What comes to mind when you think about what charities need?
Donations! With physical fundraising events cancelled and corporations cutting sponsorship in this pandemic, charities are now struggling to raise funds.
However, aside from money woes, have you wondered what additional challenges these charities face?
Although the responsibilities and demands of jobs in the charitable sector are as challenging as those in the private sector, their salaries often pale in comparison. This makes it incredibly hard for charities to attract good people, and more importantly, retain them.
In addition, many small and medium-sized charities function without a dedicated human resource team, which means crucial HR functions that help increase staff retention, such as performance management and employee training, are often not well developed.
Speaking to The Pride, Roses of Peace’s Mohamed Irshad says that many charities lack the right processes, systems and structures that have to be in place to take them to the next level.
The founder of the ground-up youth-driven initiative adds that his challenges include system and structure; finance and accounting; volunteer management; digital and social media content creation and finally long-term planning, succession and capacity building.
In other words, the challenges he faces are the same challenges of almost any start-up in most industries – charitable or otherwise.
He tells The Pride: “These are the five areas that I feel that any charity faces. [For outreach] we usually go by word of mouth as well as via social media and our website in sourcing for our pool of volunteers.”
Echoing a similar sentiment is Johnny Gan, the founder of Runners’ Heart-Reach – a ground-up movement set up in 2016 to bring about a kinder and more gracious experience within the running community.
Johnny says that due to the limited time and skillsets of his volunteers, being able to maintain consistency in the movement is his biggest challenge.
Dipa Swaminathan, founder of migrant advocacy group ItsRainingRaincoats says that technical skills like spreadsheet management, logistics, language and website design are highly sought after.
She explains: “(Matching) donors to workers, organising schedules and routes for pick-up and delivery, website design for applications as well as Tamil and Bengali language proficiency are skills that are useful and needed to run our daily operations.”
The heart still matters
But soft skills are important too.
When asked if it is more important for volunteers to have skills appropriate for the charity work they want to undertake or whether a giving attitude is good enough, Dipa tells The Pride: “It has to start with the heart. As long as our volunteers share the same course (of action), they will rise to the occasion when needed. We welcome all who want to volunteer!”
She also shares that while ItsRainingRaincoats has enough volunteers stepping forward, what concerns her is helping her volunteers deal with the emotional toll of their outreach.
“Our volunteers, when they get closer to these migrant workers and hear their stories, may face distress and we have to try to keep everyone’s morale up. Some kind of coaching in this aspect to boost the resilience of our volunteers may be useful for us,” says Dipa.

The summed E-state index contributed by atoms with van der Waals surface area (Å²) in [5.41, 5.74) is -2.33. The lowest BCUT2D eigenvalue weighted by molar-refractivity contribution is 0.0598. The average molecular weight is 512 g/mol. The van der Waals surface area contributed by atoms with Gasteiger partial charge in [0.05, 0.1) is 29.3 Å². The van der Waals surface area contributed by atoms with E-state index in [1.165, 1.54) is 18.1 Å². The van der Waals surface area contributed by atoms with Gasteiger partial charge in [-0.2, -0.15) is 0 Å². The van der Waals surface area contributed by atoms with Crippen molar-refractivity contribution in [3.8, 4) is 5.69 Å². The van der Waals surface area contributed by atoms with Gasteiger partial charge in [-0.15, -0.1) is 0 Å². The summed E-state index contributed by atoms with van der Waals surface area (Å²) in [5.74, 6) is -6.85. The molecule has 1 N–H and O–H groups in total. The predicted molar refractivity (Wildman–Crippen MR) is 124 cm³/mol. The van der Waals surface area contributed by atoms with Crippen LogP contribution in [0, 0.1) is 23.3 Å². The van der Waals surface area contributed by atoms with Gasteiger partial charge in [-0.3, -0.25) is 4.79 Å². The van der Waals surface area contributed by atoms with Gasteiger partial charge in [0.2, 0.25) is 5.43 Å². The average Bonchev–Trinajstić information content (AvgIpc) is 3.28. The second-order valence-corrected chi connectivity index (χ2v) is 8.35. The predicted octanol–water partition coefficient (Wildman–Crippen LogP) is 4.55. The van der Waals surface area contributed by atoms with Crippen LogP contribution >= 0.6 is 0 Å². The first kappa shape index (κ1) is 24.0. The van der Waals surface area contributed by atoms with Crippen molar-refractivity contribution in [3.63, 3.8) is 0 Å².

Speaking to The Pride, Tess Mackean, CEO of TalenTrust, a charity in Singapore that works with business leaders to help facilitate skills-based volunteering in non-profits, says that charities, at their core, are created around a cause and a passion to serve that cause.
She adds: “Charities are not formed because a founder has a passion for operations, or finance, or marketing. However, when it becomes successful and grows at scale, these auxiliary skills become just as important to the success of the organisation, as the passion for the cause they serve.”
Other stories you might like
To keep Charities sustainable
Committing even two hours per month to strategy, forecasting and planning can have a huge impact on an organisation. Tess shares: “It is important to take a step back from the daily operations to look at the bigger picture and think about the overall direction in which they are headed.
“It sounds simple but the lack of capacity within the charity organisation often prevents charity leaders from making decisions about how best to grow, consolidate and sustain.”
Sharing with The Pride, Tess says that the most heartening change that she and her team noticed during the pandemic is that interest in volunteering seems to have increased. More potential business leaders are recognising that their skills will be of great use to charities at a time like this and they are happy to offer them.
Says Tess: “We are optimistic about the wider role that the private sector can play in supporting the charity sector in future. Skills-based volunteering is a win-win-win situation.
“Charities gain valuable insight from experienced professionals; companies are affiliated with charitable organisations which ties to important CSR (corporate social responsibility) goals, and volunteers develop their capabilities as a result of working in a charity setting.”
“Charities are becoming more empowered to make certain requests from the private sector. With the balance shifting towards this direction, we hope that charities can get more of the support they need… Charity-led, skills-based volunteering is a prime example of sought-after private sector expertise being implemented where it will have the most impact for charities.“
If you believe you have the “hardware” and “heartware” to volunteer, reach out to the ground-up movements mentioned here or elsewhere. You could also drop them a direct message on their social media channels.